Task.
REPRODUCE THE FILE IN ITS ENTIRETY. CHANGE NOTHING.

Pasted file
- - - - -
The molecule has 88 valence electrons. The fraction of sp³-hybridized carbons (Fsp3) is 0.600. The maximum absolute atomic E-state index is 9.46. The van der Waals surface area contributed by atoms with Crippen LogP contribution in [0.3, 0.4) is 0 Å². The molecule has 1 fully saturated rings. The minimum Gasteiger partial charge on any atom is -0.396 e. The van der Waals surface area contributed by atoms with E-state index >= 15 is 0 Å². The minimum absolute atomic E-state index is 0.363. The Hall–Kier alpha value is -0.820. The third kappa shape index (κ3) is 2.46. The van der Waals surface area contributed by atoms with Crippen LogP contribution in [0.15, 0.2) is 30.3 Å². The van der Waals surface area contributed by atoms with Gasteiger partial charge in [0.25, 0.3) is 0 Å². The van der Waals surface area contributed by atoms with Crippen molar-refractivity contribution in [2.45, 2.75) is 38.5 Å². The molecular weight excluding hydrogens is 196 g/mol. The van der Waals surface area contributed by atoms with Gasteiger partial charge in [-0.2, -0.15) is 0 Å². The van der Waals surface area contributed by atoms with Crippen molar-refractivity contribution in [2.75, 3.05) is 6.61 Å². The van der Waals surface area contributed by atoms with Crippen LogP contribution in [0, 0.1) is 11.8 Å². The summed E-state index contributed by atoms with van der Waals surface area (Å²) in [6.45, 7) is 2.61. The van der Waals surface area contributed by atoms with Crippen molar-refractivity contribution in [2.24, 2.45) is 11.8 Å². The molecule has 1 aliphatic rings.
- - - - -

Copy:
The molecule has 88 valence electrons. The fraction of sp³-hybridized carbons (Fsp3) is 0.600. The maximum absolute atomic E-state index is 9.46. The van der Waals surface area contributed by atoms with Crippen LogP contribution in [0.3, 0.4) is 0 Å². The molecule has 1 fully saturated rings. The minimum Gasteiger partial charge on any atom is -0.396 e. The van der Waals surface area contributed by atoms with E-state index >= 15 is 0 Å². The minimum absolute atomic E-state index is 0.363. The Hall–Kier alpha value is -0.820. The third kappa shape index (κ3) is 2.46. The van der Waals surface area contributed by atoms with Crippen LogP contribution in [0.15, 0.2) is 30.3 Å². The van der Waals surface area contributed by atoms with Gasteiger partial charge in [0.25, 0.3) is 0 Å². The van der Waals surface area contributed by atoms with Crippen molar-refractivity contribution in [2.45, 2.75) is 38.5 Å². The molecular weight excluding hydrogens is 196 g/mol. The van der Waals surface area contributed by atoms with Gasteiger partial charge in [-0.2, -0.15) is 0 Å². The van der Waals surface area contributed by atoms with Crippen molar-refractivity contribution in [2.75, 3.05) is 6.61 Å². The van der Waals surface area contributed by atoms with Crippen LogP contribution in [0, 0.1) is 11.8 Å². The summed E-state index contributed by atoms with van der Waals surface area (Å²) in [6.45, 7) is 2.61. The van der Waals surface area contributed by atoms with Crippen molar-refractivity contribution in [2.24, 2.45) is 11.8 Å². The molecule has 1 aliphatic rings.